Introducing your AI initiative to the IT team? Here are 5 things you need to know.


Introducing your AI initiative to the IT team? Here are 5 things you need to know.


You have your foolproof AI roadmap in place. You have high-impact use cases. You have the data,  the team, the platform, and the partner in place to turn your plans into tangible results. You’ve checked all of the boxes to get your project up and running — right? Almost. 

A 2019 McKinsey report on AI impact and scale noted that one of the biggest challenges business leaders encounter when implementing AI solutions and software is getting timely buy-in from their IT teams. Predominantly, IT leaders and teams are concerned with ensuring software and tool efficiencies, maintaining security, and making smart investments in scalable technologies, to name a few.

Conversely, business leaders paving the path for AI-powered innovation want to work fast and nimble, constantly iterating to discern what AI projects are generating the most wins. This process might be viewed as equal parts strategic growth and experimentation, which, in many instances, may not cozily fit within frameworks and processes developed by IT teams.

The good news? Core concerns of business leaders and IT teams don’t need to be at odds. We compiled a list of five frequently asked questions that you’re bound to confront on your AI ascent. If you’re ready to address these with confidence – you’re on the right path.

1. How agnostic is the tech stack?

Why this is important: If you’re investing in an AI platform, you want to make sure it’s the best possible choice for your specific goals. With that said, it should also fuse seamlessly with other tools that teams view as fundamental to their daily work. For example, if your sales and marketing team is highly reliant on a CRM such as Salesforce and one of your key AI initiatives is content personalization in campaigns, ensuring there will be a harmony between your provider’s tech stack and Salesforce is key.

What points you should be able to address: Is it easily integrated at both the cloud and infrastructure levels? Is it cost-efficient and free of interruptions and downtime? Can it connect with my key pre-existing systems? What APIs are used to connect to data sources?

2. Is the AI software customizable?

Why this is important: Off-the-shelf products definitely have their advantages: they are typically quick to onboard, less expensive, and if scaling AI throughout the entire business stack isn’t a priority, they can get the job done. However, these solutions are typically less sophisticated and may not guarantee the same level of algorithmic accuracy of more robust platforms. Finding comprehensive, state-of-the-art software that can grow with your team, and your business, is the right route to take if innovation matters to you. Customizability, when done quickly in a platform environment, can yield significant competitive gains.

What points you should be able to address: Are competitors using similar technologies? How will this make us more competitive and help us reach our goals? Furthermore, how will we demonstrate clear ROI in the software investment?

3. What are the data security and privacy guarantees?

Why this is important: With data breaches becoming a mainstream topic of conversation, ensuring a secure software environment is a core topic of concern for IT teams. In the realm of AI, this is also one of the biggest hesitation points for leaders when planning or executing their AI strategy. But there are guardrails, systems, certifications and frameworks in place that should protect your business, your data, and your customer.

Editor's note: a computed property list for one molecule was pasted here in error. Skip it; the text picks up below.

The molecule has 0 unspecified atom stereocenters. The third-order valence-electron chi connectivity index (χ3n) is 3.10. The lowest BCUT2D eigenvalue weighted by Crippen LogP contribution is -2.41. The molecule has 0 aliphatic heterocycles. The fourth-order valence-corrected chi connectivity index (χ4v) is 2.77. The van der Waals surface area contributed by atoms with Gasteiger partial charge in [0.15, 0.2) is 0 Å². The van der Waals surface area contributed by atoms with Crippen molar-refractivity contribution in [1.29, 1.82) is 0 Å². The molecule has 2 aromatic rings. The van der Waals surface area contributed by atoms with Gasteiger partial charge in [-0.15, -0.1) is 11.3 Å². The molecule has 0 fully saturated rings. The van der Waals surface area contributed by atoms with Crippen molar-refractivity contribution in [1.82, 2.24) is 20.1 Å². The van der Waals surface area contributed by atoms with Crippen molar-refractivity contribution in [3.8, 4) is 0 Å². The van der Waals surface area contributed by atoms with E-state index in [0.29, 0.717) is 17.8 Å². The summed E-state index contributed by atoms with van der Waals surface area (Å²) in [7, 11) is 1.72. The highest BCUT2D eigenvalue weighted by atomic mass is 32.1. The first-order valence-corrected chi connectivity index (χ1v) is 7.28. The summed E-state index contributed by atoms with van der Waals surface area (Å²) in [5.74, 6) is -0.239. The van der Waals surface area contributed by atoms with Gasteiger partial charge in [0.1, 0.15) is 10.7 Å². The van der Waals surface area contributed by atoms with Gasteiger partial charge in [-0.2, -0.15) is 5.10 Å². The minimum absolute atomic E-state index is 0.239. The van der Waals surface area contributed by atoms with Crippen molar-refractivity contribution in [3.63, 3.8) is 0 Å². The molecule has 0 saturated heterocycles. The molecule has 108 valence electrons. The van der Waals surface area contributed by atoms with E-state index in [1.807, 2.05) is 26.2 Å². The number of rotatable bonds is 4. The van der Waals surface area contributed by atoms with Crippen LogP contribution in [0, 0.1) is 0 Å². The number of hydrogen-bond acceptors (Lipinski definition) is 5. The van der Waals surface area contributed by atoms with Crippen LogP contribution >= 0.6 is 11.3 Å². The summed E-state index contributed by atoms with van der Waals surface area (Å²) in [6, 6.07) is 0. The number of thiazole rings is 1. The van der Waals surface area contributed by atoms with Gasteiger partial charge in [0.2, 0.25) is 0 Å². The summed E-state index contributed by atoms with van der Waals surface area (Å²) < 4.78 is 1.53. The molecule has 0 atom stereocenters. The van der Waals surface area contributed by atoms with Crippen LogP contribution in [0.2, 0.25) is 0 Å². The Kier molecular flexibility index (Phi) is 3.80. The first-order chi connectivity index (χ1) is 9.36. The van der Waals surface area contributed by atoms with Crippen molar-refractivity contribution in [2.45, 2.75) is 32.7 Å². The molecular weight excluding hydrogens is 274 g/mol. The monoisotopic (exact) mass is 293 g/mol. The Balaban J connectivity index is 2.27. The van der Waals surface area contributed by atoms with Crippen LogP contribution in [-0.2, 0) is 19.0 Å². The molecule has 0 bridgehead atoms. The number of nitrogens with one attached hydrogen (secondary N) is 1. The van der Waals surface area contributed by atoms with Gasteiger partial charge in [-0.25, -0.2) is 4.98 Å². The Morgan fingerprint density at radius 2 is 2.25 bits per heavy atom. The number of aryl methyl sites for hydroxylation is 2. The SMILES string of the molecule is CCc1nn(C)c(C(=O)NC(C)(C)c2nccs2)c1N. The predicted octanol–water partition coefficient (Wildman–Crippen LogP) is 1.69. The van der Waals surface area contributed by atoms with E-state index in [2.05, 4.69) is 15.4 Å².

What points you should be able to address: What security certifications does the company have? Can you describe their approach to data privacy? What type of privacy and regulation framework do they have in place?

4. Who are the people developing the platform or customized solutions? What experience do they have?

Why this is important: Delivering and integrating an AI solution and software in its full lifecycle is a complex process. When you’re working with experts, they should be able to evaluate risk factors and create detailed mitigation plans. You’ll also want to do your homework to ensure that seasoned application architects, data engineers and SMEs with experience in your industry are on your partner or provider’s roster.

What points you should be able to address: What wins or case studies does the company have? What’s the track record of success for technical experts on their team? When and how can we connect in-person with this team?

 5. Who will be on the other end of the line when we need something?

Why this is important: You can create an ironclad plan, and you can invest in the best software and best talent the market has to offer. But questions arise, things happen, and knowing you have a trusted person on the other end of the line when needed is a crucial trust-building element that IT leaders look for.

What points you should be able to address: What’s the protocol when you need to speak to a person? What are the service hours? Does the company have extended service level agreements if needed? Who is our main point of contact for each key topic?

Key takeaways:

  • While IT teams may have separate goals, concerns and broader initiatives than business leaders driving AI innovation, they play a key role in ensuring AI platforms and/or projects launch;
  • Arriving to key questions prepared to answer and speak to FAQs can help speed up the process, and illustrate the level of your conscientiousness for key topics in IT;
  • Your AI platform provider should be able to speak to all of these questions, and provide supporting documentation for you to share with your IT team.

This list is an adaptation from our upcoming ebook, The AI Ascent: Engineering your pathway to innovation. Download our eBook here!


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